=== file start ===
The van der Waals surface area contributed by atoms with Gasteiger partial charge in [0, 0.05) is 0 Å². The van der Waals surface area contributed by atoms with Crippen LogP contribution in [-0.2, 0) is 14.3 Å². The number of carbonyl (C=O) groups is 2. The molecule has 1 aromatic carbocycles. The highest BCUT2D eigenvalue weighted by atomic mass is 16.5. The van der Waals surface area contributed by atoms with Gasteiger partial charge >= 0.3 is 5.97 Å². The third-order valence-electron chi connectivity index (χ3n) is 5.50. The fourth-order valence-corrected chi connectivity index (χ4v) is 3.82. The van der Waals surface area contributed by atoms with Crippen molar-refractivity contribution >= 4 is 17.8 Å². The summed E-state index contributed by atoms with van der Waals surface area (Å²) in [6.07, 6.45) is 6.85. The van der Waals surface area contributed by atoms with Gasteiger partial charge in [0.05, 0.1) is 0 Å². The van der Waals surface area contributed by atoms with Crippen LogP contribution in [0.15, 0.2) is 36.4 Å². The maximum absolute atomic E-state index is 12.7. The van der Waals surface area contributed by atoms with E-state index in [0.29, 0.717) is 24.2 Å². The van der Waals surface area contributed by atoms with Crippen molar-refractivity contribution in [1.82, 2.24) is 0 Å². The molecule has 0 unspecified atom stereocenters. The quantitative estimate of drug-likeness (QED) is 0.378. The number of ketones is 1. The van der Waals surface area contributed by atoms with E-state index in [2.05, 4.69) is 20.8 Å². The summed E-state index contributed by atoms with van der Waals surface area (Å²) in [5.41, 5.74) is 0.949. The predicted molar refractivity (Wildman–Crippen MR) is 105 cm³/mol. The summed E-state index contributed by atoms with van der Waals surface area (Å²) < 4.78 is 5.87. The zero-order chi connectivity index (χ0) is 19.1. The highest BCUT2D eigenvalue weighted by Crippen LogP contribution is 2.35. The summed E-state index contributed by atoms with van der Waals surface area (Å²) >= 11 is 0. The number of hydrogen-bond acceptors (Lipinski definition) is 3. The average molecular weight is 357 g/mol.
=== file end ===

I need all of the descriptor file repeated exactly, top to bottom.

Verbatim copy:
The van der Waals surface area contributed by atoms with Gasteiger partial charge in [0, 0.05) is 0 Å². The van der Waals surface area contributed by atoms with Crippen LogP contribution in [-0.2, 0) is 14.3 Å². The number of carbonyl (C=O) groups is 2. The molecule has 1 aromatic carbocycles. The highest BCUT2D eigenvalue weighted by atomic mass is 16.5. The van der Waals surface area contributed by atoms with Gasteiger partial charge >= 0.3 is 5.97 Å². The third-order valence-electron chi connectivity index (χ3n) is 5.50. The fourth-order valence-corrected chi connectivity index (χ4v) is 3.82. The van der Waals surface area contributed by atoms with Crippen molar-refractivity contribution >= 4 is 17.8 Å². The summed E-state index contributed by atoms with van der Waals surface area (Å²) in [6.07, 6.45) is 6.85. The van der Waals surface area contributed by atoms with Gasteiger partial charge in [0.05, 0.1) is 0 Å². The van der Waals surface area contributed by atoms with Crippen LogP contribution in [0.15, 0.2) is 36.4 Å². The maximum absolute atomic E-state index is 12.7. The van der Waals surface area contributed by atoms with E-state index in [0.29, 0.717) is 24.2 Å². The van der Waals surface area contributed by atoms with Crippen molar-refractivity contribution in [1.82, 2.24) is 0 Å². The molecule has 0 unspecified atom stereocenters. The quantitative estimate of drug-likeness (QED) is 0.378. The number of ketones is 1. The van der Waals surface area contributed by atoms with E-state index in [2.05, 4.69) is 20.8 Å². The summed E-state index contributed by atoms with van der Waals surface area (Å²) in [5.41, 5.74) is 0.949. The predicted molar refractivity (Wildman–Crippen MR) is 105 cm³/mol. The summed E-state index contributed by atoms with van der Waals surface area (Å²) < 4.78 is 5.87. The zero-order chi connectivity index (χ0) is 19.1. The highest BCUT2D eigenvalue weighted by Crippen LogP contribution is 2.35. The summed E-state index contributed by atoms with van der Waals surface area (Å²) >= 11 is 0. The number of hydrogen-bond acceptors (Lipinski definition) is 3. The average molecular weight is 357 g/mol.